In case of passive investing, there is no role played by a fund manager or the team to identify the stocks to buy/sell. Eg. NIFTY Index Fund - where the stocks are bought in such proportion that the portfolio mirrors the NIFTY.
Passively managed funds have lower cost as compared to Actively managed funds. However, this does not necessarily mean that Passively managed funds yield a better return than Actively managed funds. Over a fairly long period - 5 years or more - many actively managed funds have outperformed the Passively managed funds.
Major difference in active and passive investing is in style of investment and cost of fund management. Active investing involves portfolio creation based on fund manager's style of investing which includes growth or value biases, fundmental analysis of various sectors and stock selection approach. In case of passive investing , stock selection and allocation weightage mirrors the underlying index or benchmark. Active investing involves lot more fund maanger involvement while passive investing involves limited role to be played by fund manager . Therefore, cost of active investing is almost always higher than passive investing.
In nutshell, Active Fund manager endeavours to beat the benchmark in order to create alpha and thereby justify higher expenses.
Active Investing means Fund Manager or Portfolio Manager actively takes decision with the portfolio on Regular Basis to generate the Returns Over and Above the Benchmark to Generate Alpha Returns.
Passive Investing means no active Roles in Portfolio like investing for long term in Index Fund or ETF Etc. Returns Matches with the Benchmark Returns.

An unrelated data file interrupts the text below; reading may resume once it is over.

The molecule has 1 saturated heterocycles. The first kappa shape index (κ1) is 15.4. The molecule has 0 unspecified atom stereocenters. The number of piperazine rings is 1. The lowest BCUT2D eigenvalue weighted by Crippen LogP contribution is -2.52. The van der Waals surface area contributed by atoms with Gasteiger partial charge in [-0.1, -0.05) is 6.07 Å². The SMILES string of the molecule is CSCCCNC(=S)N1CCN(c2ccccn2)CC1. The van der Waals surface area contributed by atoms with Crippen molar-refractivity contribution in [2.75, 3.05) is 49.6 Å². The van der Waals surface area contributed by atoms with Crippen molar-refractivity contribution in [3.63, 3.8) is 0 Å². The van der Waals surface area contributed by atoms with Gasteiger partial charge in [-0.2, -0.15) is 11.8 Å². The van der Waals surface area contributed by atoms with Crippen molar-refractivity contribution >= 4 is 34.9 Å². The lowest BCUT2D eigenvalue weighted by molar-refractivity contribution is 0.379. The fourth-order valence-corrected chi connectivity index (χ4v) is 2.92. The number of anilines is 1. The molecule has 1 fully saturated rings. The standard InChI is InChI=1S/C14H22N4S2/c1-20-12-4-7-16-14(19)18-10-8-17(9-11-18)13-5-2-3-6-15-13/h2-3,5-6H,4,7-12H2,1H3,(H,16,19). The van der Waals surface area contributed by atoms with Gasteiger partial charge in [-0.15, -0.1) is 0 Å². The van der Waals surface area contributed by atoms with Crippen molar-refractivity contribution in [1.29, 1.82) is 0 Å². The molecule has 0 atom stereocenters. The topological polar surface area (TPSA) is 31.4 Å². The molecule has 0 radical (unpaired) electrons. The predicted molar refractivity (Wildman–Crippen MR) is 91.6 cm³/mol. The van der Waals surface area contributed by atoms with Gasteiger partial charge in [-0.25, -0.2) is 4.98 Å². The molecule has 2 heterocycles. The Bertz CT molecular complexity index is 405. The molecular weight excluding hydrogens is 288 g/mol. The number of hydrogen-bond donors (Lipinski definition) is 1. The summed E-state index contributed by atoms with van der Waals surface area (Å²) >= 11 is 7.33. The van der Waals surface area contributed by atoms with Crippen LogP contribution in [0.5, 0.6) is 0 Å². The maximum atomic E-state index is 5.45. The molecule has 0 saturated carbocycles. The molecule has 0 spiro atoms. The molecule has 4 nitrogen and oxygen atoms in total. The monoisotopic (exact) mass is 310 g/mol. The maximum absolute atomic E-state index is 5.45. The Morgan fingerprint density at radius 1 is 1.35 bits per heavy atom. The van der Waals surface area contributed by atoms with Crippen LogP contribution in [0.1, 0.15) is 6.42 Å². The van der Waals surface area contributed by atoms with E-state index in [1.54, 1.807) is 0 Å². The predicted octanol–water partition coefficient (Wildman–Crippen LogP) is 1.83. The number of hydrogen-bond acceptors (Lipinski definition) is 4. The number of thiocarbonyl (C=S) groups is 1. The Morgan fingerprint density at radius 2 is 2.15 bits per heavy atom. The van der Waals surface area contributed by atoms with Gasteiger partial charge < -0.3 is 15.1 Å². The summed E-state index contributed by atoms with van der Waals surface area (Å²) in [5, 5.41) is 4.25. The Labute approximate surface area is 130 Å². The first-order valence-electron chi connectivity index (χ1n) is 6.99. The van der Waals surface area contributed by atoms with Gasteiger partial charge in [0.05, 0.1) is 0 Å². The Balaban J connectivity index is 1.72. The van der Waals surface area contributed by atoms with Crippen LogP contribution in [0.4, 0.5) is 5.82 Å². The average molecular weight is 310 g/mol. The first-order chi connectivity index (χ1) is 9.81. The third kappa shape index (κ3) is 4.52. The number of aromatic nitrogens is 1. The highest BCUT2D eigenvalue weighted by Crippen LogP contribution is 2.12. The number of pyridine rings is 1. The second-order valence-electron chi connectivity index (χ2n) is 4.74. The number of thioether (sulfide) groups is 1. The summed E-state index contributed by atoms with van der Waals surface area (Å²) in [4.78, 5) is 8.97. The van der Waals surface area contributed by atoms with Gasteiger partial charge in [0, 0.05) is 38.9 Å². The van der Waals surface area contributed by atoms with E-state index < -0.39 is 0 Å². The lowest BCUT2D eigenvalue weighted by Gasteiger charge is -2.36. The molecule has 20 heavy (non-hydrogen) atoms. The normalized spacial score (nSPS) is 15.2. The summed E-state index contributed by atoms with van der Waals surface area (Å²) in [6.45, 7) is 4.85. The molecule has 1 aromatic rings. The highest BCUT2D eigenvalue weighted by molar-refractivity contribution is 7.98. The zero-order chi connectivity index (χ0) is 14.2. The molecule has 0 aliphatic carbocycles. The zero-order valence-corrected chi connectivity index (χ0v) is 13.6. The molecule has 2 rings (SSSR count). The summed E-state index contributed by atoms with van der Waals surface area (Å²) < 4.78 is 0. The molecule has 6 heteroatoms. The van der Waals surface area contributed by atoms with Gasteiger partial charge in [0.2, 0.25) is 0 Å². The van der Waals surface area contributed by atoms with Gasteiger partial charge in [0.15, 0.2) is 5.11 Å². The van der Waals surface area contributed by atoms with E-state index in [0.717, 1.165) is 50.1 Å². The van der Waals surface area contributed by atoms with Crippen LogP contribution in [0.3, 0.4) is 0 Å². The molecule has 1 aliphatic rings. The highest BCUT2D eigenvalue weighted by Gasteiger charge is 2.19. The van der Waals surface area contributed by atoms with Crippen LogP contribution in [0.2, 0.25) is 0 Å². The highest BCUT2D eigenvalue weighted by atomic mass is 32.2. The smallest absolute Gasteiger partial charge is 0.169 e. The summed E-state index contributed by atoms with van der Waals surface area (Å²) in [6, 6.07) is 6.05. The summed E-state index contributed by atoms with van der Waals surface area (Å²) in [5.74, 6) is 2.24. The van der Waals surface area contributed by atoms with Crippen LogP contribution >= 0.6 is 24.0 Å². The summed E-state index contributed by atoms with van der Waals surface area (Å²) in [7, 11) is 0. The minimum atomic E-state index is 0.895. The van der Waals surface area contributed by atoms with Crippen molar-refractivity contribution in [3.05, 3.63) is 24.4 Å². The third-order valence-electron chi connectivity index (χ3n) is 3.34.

Active investing requires adequate and in depth knowledge of markets, instruments and most importantly, the ability to withstand losses and setbacks.
Mutual fund schemes gives you the cheapest cost option of investing in the market as a passive investor as you get access to very highly qualified, experienced and well paid fund managers to do the active management of your funds while you remain passive. This option allows you not to take the risk of uncertainty off success, gives you time and piece of mind to focus on your core strength, your profession / trade. I would advise passive strategy through investment into MF schemes with proper asset allocation.
Active investing allows the fund manager to choose stocks and their proportion while building a portfolio in line with the objectives and directives of that scheme. Also, the changes happen keeping in mind the fundamental attributes of a stock and fund manager's views on the underlying businesses/industries
Passive management needs the fund manager to follow an index (based on the specific product in question)
Owing to the fact that the former (active management) requires research and due diligence on the securities at hand the expenses are higher than passive management
Active management strategy seems to work better in economies of developing nations where the market information is far from perfect. This leaves room for many opportunities and sweet spots in securities purchase increasing the possibility of superior returns (vs the benchmark/index)